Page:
31system.add(fons.FreeActuator('actu', fluid=fluid, curve=ppath))
32system.add(fons.CircularTube('tube', fluid=fluid, diameter=2e-3, length=0.60))
33system.connect('tube', 'source')
34system.connect('tube', 'actu')
36# Create and run simulation
37sim = fons.Simulation(system, duration=4)

Let’s plot the simulation results! Like in the previous example, we’ll use the FONSim built-in plotting functionality:

40# Plot simulation results
41fig, axs = plt.subplots(3, sharex=True)
42fons.plot(axs[0], sim, 'pressure', 'bar', ('source', 'actu'))
43axs[0].set_ylim(1.4, 2.0)
44fons.plot_state(axs[1], sim, 'mass', 'g', ['actu'])
45fons.plot(axs[2], sim, 'massflow', 'g/s', ['tube'])
46for a in axs: a.legend()

This outputs the following plot figure:


Figure 2: Simulation output

To finish, a brief discussion of the simulation results shown in Figure 2. The simulation starts with an increase of absolute pressure to 1.89 bar, the actuator fully inflates as this pressure is larger than the pvcurve hill. Shortly after the pvcurve has been fully inflated, the pressure decreases back to 1.65 bar, just above the pvcurve dip. The actuator therefore stays mostly inflated, as is evidenced by more than half of the mass remaining, shown in the middle graph of Figure 2.

At time = 2.0 s the pressure drops just 0.1 bar, to 1.55 bar. Nevertheless, the actuator now deflates almost fully. Increasing the pressure again at time = 3.0 s has little effect on the actuator volume (middle graph of Figure 2).

Two balloon actuators

In this second simulation, we’ll look at two balloon actuators in series and show a basic example of hardware sequencing achieved by exploiting a combination of actuator nonlinearity and flow restriction. It is based on TODO paper reference. The code is very similar to the previous simulation, so only the relevant differences are discussed here. Full file:

Pressure reference:

16# Pressure reference
17p1 = 0.890
18p2 = 0.650
19p3 = 0.200
20waves = [(0.0, p2),
21         (1.0, p1), (1.3, p2),
22         (3.0, p1), (3.5, p2),
23         (5.0, p3), (5.3, p2),
24         (7.0, p3), (7.4, p2)]
25wave_function = fons.wave.Custom(waves, time_notation='absolute')*1e5\
26                + fons.pressure_atmospheric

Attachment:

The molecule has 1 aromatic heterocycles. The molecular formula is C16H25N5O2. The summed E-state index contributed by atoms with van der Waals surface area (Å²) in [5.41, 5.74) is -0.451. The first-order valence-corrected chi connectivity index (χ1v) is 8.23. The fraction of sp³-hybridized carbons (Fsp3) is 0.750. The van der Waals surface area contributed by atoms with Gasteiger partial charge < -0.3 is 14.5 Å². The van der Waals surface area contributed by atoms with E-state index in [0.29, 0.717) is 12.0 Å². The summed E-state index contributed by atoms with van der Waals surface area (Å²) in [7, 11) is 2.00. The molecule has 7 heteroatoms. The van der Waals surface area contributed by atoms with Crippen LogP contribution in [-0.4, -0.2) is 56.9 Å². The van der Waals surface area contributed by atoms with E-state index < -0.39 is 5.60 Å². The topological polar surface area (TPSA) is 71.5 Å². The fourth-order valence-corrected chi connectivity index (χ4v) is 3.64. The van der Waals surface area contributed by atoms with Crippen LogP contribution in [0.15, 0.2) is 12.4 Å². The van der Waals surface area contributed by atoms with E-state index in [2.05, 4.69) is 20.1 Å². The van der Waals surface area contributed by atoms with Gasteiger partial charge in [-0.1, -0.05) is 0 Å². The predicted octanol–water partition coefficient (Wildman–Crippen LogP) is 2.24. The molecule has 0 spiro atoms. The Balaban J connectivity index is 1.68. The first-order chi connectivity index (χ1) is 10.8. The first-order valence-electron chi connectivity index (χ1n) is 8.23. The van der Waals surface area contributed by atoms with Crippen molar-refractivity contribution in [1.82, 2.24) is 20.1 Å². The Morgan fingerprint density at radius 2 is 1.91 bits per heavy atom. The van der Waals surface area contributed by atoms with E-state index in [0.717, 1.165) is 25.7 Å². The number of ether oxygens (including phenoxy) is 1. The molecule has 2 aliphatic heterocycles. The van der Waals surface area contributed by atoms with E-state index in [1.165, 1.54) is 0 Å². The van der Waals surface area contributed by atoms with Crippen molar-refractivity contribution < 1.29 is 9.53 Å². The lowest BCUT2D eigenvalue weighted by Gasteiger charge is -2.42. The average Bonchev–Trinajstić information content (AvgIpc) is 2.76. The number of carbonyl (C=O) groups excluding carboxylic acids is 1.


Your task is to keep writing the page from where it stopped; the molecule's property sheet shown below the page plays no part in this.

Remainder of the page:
system.add(fons.CircularTube('tube_0', fluid=fluid, diameter=2e-3, length=1.20))
system.add(fons.CircularTube('tube_1', fluid=fluid, diameter=2e-3, length=0.60))

and the plotting:

# Plot simulation results
fig, axs = plt.subplots(3, sharex=True)
fons.plot(axs[0], sim, 'pressure', 'bar', ('source', 'actu_0', 'actu_1'))
axs[0].set_ylim(1.1, 2.0)
fons.plot_state(axs[1], sim, 'mass', 'g', ['actu_0', 'actu_1'])
fons.plot(axs[2], sim, 'massflow', 'g/s', ['tube_0', 'tube_1'])
for a in axs: a.legend()

# Also do a parametric plot
rho = fluid.rho if hasattr(fluid, 'rho') else fluid.rho_stp
p_atm = fons.pressure_atmospheric
m_a0 = system.get('actu_0').get_state('mass')
p_a0 = system.get('actu_0').get('pressure')
v_a0 = m_a0 / rho * p_atm / p_a0
m_a1 = system.get('actu_1').get_state('mass')
p_a1 = system.get('actu_1').get('pressure')
v_a1 = m_a1 / rho * p_atm / p_a1

fig, ax = plt.subplots(1)
ax.plot(v_a0 * 1e6, v_a1 * 1e6)
ax.set_xlabel('volume actuator 0 [ml]')
ax.set_ylabel('volume actuator 1 [ml]')

This gives the following two figures:


Figure 3: Simulation output


Figure 4: Simulation output, actuator volumes

Figures 3 and 4 show the simulation results. The middle graph of Figure 3 shows the achieved phase lag. Even while actuator 0 is inflated first, it is actuator 1 that is deflated last. Also note that the system state between the transitions is stable, as is shown by the constant pressure and mass in these region. These regions can thus be elongated or shortened by changing the pressure reference timings.

This phase lag is also well visible in Figure 4, which plots a virtual path traversed by the actuator volumes. In research work TODO, this phase lag was used to produce a stepping motion for a legged robot, where one actuator moved the feet horizontally and another one moved the feet vertically.